Trenchant Lemmings
"Arrive in a clown car, bursting with anger."
Robert Weaver
Sydney, Australia
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The weblog description is a misquotation from Steve Aylett's Indicted to a Party: What to Do, Who to Blame.
The weblog title links to the "No Country Redirect" version, for whatever that might be worth.
March 20, 2005
(Juxta)position. (Juxta)position. (Juxta)position.

Inspired by a recent post of Roy Edroso to search for some info on the montage sequence in The Parallax View I found this rather old article which makes some very good points about the power of creating meaning from juxtapostion:

What we experience in Parallax is a short film constructed of still images and printed text titles, cut to music in a montage style not unlike experimental films of the 1960's...

At first, Parallax' montage seems like one of these. Soothing music is heard behind harmonious iconographic images familiar from Life Magazine - style photo layouts. Pictures of sweet old ladies and hardworking farmers accompany the titles 'MOM' and 'DAD.' Similiar stereotypical images follow title cards for 'GOD', 'LOVE', 'HAPPINESS', and so forth. The music starts to become more upbeat and dynamic, and the visual pace quickens as the same categories are revisited with new visuals and repeats of the old ones. This is going somewhere, we can tell . . . Odd cuts slip in, that don't seem to fit the categories, either because they are too fast to 'read', or contain disturbing content - lynchings, children in peril, the blurred, frighful face of a terrorized woman.

Soon the images are coming too fast for us to 'categorize' them. Each image has its own emotional reaction, some of which raise the hair on one's neck - Nazis, for instance, next to the Pope. Confusion sets in as images are repeated in contexts which change their meanings. Photos of people having sex, and stacks of coins are pleasing against the title 'HAPPINESS' but become unsettling when juxtaposed with images of what seem to be torture victims and political oppression.

Also, identical pictures appear to change 'without changing.' The impression made by a sweet rural mother changes when placed before shots of filthy, impovershed children. When placed in a context of persecution, her very expression seems to change too - a sensitive viewer knows his reactions are being manipulated, sculpted by the cutting. A portrait of George Washington is distastefully intercut with Nazi iconography, which seems artificially crude until the portrait is revealed as being displayed on a wall side-by-side with a Swastika (of a Klan member?).

Just when chaos seems total, the montage maker brings a unifying theme to the forefront. Each wave of buzzword concepts has ended with the title 'ME.' 'ME' has been evolving, from a happy baby, to an abused boy, to the imprisoned victim of tyrants and racists. Increasingly disturbing groupings equate the American flag, Hitler, MacArthur, the Pope, and a comic-book demon. Images of poverty, sex, and racial murder tumble forward. Repeated flags and patriotic icons drive home the message that "America is in trouble, the family is in trouble." Only when 'ME' becomes a hammer-swinging Nordic avenger (the comic-book character Thor) does the ANSWER arrive to end all the ideological trauma.

As a youth, I taped The Parallax View from a television broadcast and watched this montage over and over, fascinated by the clever way it shifted and distorted (or revealed) concepts solely through the intercutting of words and images. The article cited above doesn't mention one edit I found particularly amusing, when images of motorcycle policemen, first appearing as symbols of authority and order, are shown in repeated sequence with nude male dancers, recontextualising the leather-clad cops as icons of gay fetishism; an attempt, I assumed, to tap into the viewing psychopath's insecurities about his sexuality as another path to arousing the confusion and rage necessary to create a suitable assassin/patsy. It was interesting to me that the montage's muddying of concepts such as "Enemy" (first Castro, Stalin, Hitler &c then the same images that had been earlier used to illustrate "Country" or "Home") were done in an essentially ideologically neutral way; presumably preferring to create a contextless anger that could be directed by the Corporation against any target regardless of their politics. Of course, the conceptual manipulation in the film is really quite crude; the real thing would be much less obvious than in the Parallax montage, which had to look like manipulation for the benefit of the audience viewing the film in which it appears. Still great fun, though; and I loved the way the music track maintained its basic melody while becoming more brooding to accompany the darker imagery.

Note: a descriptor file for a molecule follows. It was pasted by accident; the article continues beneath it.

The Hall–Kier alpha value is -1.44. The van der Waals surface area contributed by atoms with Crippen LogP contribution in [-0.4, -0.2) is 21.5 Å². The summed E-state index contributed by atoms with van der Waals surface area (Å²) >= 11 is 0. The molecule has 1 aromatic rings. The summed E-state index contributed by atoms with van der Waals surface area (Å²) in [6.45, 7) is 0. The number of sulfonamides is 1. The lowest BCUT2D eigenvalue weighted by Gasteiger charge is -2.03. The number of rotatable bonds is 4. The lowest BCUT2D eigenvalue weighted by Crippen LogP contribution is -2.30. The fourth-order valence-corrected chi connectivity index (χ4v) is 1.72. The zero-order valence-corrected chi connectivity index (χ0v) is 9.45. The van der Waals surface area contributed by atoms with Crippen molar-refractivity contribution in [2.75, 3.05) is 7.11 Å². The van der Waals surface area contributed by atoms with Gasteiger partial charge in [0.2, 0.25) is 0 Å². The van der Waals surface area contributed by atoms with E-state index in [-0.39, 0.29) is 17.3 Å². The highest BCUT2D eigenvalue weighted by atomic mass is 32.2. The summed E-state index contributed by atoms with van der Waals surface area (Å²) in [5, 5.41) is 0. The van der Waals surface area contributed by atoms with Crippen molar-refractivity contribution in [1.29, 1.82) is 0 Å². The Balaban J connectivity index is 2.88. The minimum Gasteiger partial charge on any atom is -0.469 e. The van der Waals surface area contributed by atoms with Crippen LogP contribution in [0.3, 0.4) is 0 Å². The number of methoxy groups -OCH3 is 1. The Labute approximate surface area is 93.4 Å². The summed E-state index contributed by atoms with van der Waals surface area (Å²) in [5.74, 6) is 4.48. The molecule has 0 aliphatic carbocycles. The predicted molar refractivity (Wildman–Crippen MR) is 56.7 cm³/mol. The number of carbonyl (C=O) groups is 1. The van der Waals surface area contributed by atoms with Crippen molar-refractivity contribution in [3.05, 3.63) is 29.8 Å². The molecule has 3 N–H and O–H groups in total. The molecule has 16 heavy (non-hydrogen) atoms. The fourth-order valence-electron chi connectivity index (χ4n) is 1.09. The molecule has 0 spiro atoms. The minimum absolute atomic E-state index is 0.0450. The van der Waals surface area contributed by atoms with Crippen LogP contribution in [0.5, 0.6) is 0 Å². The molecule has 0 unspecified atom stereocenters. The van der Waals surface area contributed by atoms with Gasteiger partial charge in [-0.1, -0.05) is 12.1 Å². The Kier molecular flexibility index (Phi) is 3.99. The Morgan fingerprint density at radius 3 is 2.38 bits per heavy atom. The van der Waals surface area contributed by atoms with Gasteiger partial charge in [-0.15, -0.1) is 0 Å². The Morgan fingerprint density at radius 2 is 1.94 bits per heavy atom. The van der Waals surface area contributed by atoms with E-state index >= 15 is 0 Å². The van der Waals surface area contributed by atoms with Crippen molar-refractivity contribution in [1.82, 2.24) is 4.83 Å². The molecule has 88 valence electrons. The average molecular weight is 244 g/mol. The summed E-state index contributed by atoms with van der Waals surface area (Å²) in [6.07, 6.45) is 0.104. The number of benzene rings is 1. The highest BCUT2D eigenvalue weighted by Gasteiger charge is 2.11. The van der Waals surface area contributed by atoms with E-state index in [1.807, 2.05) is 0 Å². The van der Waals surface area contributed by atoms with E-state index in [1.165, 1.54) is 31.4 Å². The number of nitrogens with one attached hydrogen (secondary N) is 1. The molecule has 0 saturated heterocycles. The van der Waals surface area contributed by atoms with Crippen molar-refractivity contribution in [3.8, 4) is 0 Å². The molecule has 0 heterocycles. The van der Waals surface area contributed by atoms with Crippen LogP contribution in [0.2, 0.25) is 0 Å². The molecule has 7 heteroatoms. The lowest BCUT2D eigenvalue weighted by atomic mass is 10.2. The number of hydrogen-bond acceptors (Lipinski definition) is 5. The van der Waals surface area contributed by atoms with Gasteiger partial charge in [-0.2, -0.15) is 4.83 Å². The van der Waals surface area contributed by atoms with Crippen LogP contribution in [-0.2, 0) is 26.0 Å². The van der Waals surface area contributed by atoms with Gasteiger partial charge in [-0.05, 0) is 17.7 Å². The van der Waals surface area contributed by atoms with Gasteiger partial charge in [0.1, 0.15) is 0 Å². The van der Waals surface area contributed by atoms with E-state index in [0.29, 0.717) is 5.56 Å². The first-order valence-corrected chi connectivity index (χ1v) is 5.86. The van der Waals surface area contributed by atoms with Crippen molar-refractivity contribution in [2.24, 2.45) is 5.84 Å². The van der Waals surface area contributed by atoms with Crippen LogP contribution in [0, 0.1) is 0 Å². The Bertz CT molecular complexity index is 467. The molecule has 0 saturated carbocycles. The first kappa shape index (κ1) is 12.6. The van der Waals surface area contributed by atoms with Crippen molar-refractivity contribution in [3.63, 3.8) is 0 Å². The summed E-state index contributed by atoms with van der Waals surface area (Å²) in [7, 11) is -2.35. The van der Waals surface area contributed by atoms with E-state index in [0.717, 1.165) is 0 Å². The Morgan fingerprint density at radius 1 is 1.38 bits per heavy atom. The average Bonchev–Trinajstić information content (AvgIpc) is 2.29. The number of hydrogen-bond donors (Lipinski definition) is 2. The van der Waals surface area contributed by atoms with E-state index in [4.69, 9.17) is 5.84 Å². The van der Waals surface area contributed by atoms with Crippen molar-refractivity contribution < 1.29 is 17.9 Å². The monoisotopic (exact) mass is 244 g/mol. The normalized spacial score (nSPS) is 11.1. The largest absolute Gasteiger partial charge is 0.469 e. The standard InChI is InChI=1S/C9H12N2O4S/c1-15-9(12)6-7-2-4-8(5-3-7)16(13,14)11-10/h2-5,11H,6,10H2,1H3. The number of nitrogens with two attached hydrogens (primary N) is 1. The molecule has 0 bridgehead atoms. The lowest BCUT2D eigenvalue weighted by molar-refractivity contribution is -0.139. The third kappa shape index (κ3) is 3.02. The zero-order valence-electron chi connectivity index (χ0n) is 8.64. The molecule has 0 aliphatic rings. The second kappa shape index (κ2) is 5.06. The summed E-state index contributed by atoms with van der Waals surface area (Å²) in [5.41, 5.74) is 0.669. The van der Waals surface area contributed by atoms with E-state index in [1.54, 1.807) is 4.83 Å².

(Punning titles considered and rejected for this non-post: "Juxtaposition, Ma'am", "Parallaxative" and "The Full Montage".)

March 19, 2005
Sunset Clause

Navy's $100m chopper can't fly in bad light

Serious flaws have been uncovered in Australia's $1.1 billion squadron of Seasprite naval helicopters, rendering them unable to fly crucial missions.

Costing $100 million each - more than the latest stealth fighter - and arriving more than three years late, the helicopters cannot be used in murky weather when the pilots' external vision is impaired, the Herald has learnt.

They have been restricted to simple tasks, such as delivering stores and transporting passengers, and only when the weather is good. - SMH

"Now I must admit here there is a very strong possibility that our Seasprites won't get through. The Seasprite is a ludicrously cumbersome vehicle, depending as it does on a group of highly trained runners carrying it into enemy territory."

"Seaslug" in the original, of course, but as we - apparently - say in our country: "Near enough is good enough, eh?"

March 15, 2005
Strong Reciprocity

An interesting article from this month's New Scientist, on altruism:

..."The facts are clear," [economist Ernst] Fehr says. "Many people are willing to cooperate and to punish those who don't, even when no gain is possible."

This tendency - which researchers call "strong reciprocity" - throws into question the assumption that apparently selfless behaviour must have some selfish explanation. Across disciplines, researchers now agree that people often act against their own self-interest.